Suppose a person develops the disease diphtheria. Comment upon the principle of the treatment he should receive.

Solution C.9

Diphtheria is a serious bacterial infectious disease. It leads to cold, coughing, sneezing and, in severe cases if undiagnosed, it might result in heart failure or paralysis.

Treatment includes a combination of medications and supportive care. The most important step is prompt intravenous administration of diphtheria toxoid which is made harmless. The harmless toxoid once administered in a patient's body triggers the production of antibodies against the pathogens causing diphtheria.

Question D.1

The principle of vaccination is to produce immunity against a disease. Explain.

Solution D.1

  Vaccination is the practice of artificially introducing germs or the germ substance into the body for developing resistance to particular diseases.

  Scientifically, this practice is called prophylaxis and the material introduced into the body is called the vaccine.

  The vaccine or germ substance is introduced into the body usually by injection and sometimes orally (e.g. polio drops).

  Inside the body, the vaccine stimulates lymphocytes to produce antibodies against the germs for that particular disease.

  Antibodies are an integral part of our immunity. Their function is to destroy the unwanted particles which enter the body.

  Vaccines give our immunity a signal to produce specific antibodies. Hence, the principle of vaccination is to produce immunity against a disease.

Question D.2

''Abnormally, large numbers of WBCs in the blood are usually an indication of some infection in our body''. Comment on the statement.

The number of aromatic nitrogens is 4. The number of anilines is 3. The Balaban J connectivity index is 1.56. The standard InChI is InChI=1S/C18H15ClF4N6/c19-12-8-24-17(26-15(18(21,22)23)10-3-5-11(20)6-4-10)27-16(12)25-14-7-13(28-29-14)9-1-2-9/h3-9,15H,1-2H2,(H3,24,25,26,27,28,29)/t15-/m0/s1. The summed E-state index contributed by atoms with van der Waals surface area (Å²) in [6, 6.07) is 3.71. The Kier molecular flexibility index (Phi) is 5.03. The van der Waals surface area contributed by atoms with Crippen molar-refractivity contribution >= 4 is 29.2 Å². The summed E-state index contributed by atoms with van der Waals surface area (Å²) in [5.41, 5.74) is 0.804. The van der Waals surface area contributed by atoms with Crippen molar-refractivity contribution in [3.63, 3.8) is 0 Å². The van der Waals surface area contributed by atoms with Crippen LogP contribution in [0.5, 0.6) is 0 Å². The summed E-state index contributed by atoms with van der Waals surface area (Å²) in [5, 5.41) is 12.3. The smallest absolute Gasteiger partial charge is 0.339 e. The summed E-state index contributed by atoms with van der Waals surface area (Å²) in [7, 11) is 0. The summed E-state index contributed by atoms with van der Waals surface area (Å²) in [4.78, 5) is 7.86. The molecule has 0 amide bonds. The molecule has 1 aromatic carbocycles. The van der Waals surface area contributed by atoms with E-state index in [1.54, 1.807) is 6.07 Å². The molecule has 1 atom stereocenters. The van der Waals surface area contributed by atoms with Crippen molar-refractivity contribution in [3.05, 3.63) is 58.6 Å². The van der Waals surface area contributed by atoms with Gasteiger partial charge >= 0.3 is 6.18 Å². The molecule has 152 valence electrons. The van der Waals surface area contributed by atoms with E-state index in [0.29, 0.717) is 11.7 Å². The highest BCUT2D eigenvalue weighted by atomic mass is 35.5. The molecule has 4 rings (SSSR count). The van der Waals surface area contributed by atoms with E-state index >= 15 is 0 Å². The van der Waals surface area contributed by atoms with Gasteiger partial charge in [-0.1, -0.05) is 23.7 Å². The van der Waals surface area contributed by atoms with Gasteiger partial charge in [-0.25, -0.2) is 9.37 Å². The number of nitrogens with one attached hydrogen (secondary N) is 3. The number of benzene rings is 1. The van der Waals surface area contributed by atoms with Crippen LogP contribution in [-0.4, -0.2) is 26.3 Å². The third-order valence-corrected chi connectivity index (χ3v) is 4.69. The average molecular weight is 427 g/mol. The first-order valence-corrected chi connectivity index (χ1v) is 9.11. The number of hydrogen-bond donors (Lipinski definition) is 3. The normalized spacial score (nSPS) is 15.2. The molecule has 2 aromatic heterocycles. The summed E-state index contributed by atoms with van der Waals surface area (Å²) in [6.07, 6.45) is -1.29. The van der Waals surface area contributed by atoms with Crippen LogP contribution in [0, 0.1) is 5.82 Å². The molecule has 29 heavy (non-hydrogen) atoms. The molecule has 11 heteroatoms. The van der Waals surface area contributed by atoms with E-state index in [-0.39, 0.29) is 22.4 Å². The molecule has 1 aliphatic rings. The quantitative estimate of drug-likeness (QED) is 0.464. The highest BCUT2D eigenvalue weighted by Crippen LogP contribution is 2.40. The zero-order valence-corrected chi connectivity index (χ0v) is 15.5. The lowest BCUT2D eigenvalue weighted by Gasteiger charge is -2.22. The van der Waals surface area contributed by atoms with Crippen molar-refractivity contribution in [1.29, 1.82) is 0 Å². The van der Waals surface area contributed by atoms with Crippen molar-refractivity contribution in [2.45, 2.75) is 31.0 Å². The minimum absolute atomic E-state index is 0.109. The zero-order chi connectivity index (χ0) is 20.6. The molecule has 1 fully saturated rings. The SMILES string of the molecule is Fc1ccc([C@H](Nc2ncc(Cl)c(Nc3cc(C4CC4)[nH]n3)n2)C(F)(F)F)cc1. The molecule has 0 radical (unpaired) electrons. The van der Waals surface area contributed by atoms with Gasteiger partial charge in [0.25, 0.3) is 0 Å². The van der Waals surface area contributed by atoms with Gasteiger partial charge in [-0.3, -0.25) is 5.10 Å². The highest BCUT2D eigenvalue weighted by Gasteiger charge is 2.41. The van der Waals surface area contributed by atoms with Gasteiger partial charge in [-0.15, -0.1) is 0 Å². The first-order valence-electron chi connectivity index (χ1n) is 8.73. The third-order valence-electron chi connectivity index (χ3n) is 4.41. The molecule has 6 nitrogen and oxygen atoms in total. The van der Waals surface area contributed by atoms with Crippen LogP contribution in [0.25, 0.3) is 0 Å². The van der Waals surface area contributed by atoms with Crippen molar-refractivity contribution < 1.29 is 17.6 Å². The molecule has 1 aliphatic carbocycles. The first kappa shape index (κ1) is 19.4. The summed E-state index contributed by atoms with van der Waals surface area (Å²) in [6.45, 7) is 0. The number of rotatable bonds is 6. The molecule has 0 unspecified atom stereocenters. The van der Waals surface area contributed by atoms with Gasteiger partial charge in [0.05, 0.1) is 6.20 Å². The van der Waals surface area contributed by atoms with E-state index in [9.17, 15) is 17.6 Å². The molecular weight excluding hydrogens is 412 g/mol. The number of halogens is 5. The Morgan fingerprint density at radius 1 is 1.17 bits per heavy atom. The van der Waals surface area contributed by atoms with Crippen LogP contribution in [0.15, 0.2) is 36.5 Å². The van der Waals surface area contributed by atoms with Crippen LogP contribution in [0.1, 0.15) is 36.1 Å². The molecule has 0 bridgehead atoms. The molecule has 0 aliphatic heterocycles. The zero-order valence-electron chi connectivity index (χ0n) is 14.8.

Solution D.2

Whenever a germ or infection invades the body, a signal is sent to the immune system to produce specific antibodies. To cope with the number of germs being multiplied inside the body, white blood cells start multiplying rapidly. This enables them to produce more number of antibodies and stop the infection in time. So, abnormally large numbers of WBCs in the blood are usually an indication of some infection in our body.

Question D.3

Explain briefly, the role of the following health aids:

(a) Antiseptics 

(b) Disinfectants 

(c) Vaccines

Solution D.3

(a) Antiseptics:

Antiseptics are mild chemical substances applied to the body which prevent the growth of some bacteria and destroy others.  

Examples: Lysol and iodine

 

(b) Disinfectants:

Disinfectants are chemicals which kill microorganisms they come in contact with. Disinfectants are usually too strong to be used on the body.

Examples: Cresol and phenol

 

(c) Vaccines: 

Vaccines are materials administered in the body to provide passive immunity. The materials are generally germs or substances secreted by germs.

Examples: OPV (oral polio vaccine) and DTP (diphtheria, tetanus and pertussis)